I was incensed by his shouting (I was young and aggressive too those days!) and accepted the challenge. I called up an old friend in one of the INTAM towns. He was the district police chief. I explained to him what Peoplemeters were and what I was looking for. In the next 72 hours, I had a nicely typed list of all the hundred homes in that city (actually town).

INTAM shut down soon thereafter, in any case. It had nothing to do with my wager with Titoo (we were good friends) but the porosity and lax security around the meters was there for all to see.

TAM stayed. And ruled the roost for the next decade. They were WPP owned, and WPP’s agencies were the biggest players in the market. It was a comfortable monopoly. Did nobody move the MRTPC or the Competition Commission, wonder why? I refer later in this piece to some very virulent comments by Mahesh Murthy on the subject.

Is tampering of data only from the homes?

The easiest corruption of the data is done during the data collection leg, at the level of the homes where the meters can be ‘tutored’. Dr Prannoy Roy of NDTV has written about a ‘local consultant’ being available in every relevant town for cheating the TRPs, in his book More News Is Good News. His observations are by-and-large accurate.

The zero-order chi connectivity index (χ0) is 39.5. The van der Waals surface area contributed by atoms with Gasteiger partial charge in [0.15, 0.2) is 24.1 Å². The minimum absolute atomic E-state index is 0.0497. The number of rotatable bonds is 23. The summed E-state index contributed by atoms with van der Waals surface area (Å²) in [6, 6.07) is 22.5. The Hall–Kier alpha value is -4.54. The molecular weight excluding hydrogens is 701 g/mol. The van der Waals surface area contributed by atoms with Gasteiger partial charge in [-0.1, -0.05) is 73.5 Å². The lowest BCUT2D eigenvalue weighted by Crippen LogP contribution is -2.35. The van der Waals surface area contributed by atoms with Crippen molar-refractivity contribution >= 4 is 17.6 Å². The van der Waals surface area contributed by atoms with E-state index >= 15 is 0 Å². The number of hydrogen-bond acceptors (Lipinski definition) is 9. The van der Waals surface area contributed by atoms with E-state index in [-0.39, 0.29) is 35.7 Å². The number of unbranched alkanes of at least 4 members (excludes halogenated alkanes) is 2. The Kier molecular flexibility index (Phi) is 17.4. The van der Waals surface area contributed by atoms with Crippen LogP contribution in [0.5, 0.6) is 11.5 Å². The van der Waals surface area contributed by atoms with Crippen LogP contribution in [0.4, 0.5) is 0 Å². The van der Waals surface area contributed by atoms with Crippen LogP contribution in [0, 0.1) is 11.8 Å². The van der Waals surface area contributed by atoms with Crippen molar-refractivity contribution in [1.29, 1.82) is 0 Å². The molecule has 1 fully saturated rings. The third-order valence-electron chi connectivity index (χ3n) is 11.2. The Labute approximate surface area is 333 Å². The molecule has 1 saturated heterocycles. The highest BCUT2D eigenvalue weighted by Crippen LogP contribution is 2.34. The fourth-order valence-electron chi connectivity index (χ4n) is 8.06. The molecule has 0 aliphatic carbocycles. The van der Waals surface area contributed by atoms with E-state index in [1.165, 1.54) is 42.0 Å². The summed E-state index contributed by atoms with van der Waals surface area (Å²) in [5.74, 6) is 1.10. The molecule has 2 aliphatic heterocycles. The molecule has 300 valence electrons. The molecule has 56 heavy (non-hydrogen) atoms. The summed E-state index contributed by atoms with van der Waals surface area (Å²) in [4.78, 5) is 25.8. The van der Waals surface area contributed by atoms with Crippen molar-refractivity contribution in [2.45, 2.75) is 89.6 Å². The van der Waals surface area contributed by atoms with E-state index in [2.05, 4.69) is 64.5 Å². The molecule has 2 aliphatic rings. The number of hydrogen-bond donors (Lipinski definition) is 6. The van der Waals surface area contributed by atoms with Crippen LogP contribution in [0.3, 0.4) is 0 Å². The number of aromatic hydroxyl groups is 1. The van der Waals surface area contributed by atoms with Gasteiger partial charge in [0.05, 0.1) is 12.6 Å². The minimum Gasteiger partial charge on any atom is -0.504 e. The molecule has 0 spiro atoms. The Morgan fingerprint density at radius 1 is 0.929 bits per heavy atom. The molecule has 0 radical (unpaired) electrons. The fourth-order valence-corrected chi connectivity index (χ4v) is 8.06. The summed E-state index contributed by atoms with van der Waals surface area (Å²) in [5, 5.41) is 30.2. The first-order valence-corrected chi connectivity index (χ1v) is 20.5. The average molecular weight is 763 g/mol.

But during my Zee innings, I also had multiple offers to ‘influence’ the data during the analysis stage. One such vendor actually demo-ed he could ‘deliver’ on any program that we chose to push up. Prices, though were very very steep.

I was even told that data could be influenced during ‘review’ when the agency ‘seniors’ look for aberrations in them. One helpful ‘senior’ could always be made to question any rival channel that was beginning to show better TRPs and ‘rationalise’ the competitor down! I was also given the name of a ‘senior’ who was willing to be bank-rolled. The name would ignite a storm, if released, even after so many years.